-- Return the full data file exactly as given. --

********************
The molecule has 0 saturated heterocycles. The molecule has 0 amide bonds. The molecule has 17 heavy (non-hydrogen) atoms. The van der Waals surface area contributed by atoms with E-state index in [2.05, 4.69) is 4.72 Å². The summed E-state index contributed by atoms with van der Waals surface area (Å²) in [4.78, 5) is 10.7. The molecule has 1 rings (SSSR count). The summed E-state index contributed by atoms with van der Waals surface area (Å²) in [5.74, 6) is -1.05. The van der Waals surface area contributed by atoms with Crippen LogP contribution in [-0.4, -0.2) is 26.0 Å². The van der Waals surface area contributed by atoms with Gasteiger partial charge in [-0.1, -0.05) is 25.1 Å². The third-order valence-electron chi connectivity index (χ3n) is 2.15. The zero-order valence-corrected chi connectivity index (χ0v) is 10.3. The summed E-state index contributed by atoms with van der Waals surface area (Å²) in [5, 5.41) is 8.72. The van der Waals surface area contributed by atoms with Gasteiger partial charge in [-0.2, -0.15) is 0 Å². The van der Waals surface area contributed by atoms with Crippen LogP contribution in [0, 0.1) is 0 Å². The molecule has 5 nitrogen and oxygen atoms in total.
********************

The molecule has 0 saturated heterocycles. The molecule has 0 amide bonds. The molecule has 17 heavy (non-hydrogen) atoms. The van der Waals surface area contributed by atoms with E-state index in [2.05, 4.69) is 4.72 Å². The summed E-state index contributed by atoms with van der Waals surface area (Å²) in [4.78, 5) is 10.7. The molecule has 1 rings (SSSR count). The summed E-state index contributed by atoms with van der Waals surface area (Å²) in [5.74, 6) is -1.05. The van der Waals surface area contributed by atoms with Crippen LogP contribution in [-0.4, -0.2) is 26.0 Å². The van der Waals surface area contributed by atoms with Gasteiger partial charge in [-0.1, -0.05) is 25.1 Å². The third-order valence-electron chi connectivity index (χ3n) is 2.15. The zero-order valence-corrected chi connectivity index (χ0v) is 10.3. The summed E-state index contributed by atoms with van der Waals surface area (Å²) in [5, 5.41) is 8.72. The van der Waals surface area contributed by atoms with Gasteiger partial charge in [-0.2, -0.15) is 0 Å². The van der Waals surface area contributed by atoms with Crippen LogP contribution in [0, 0.1) is 0 Å². The molecule has 5 nitrogen and oxygen atoms in total.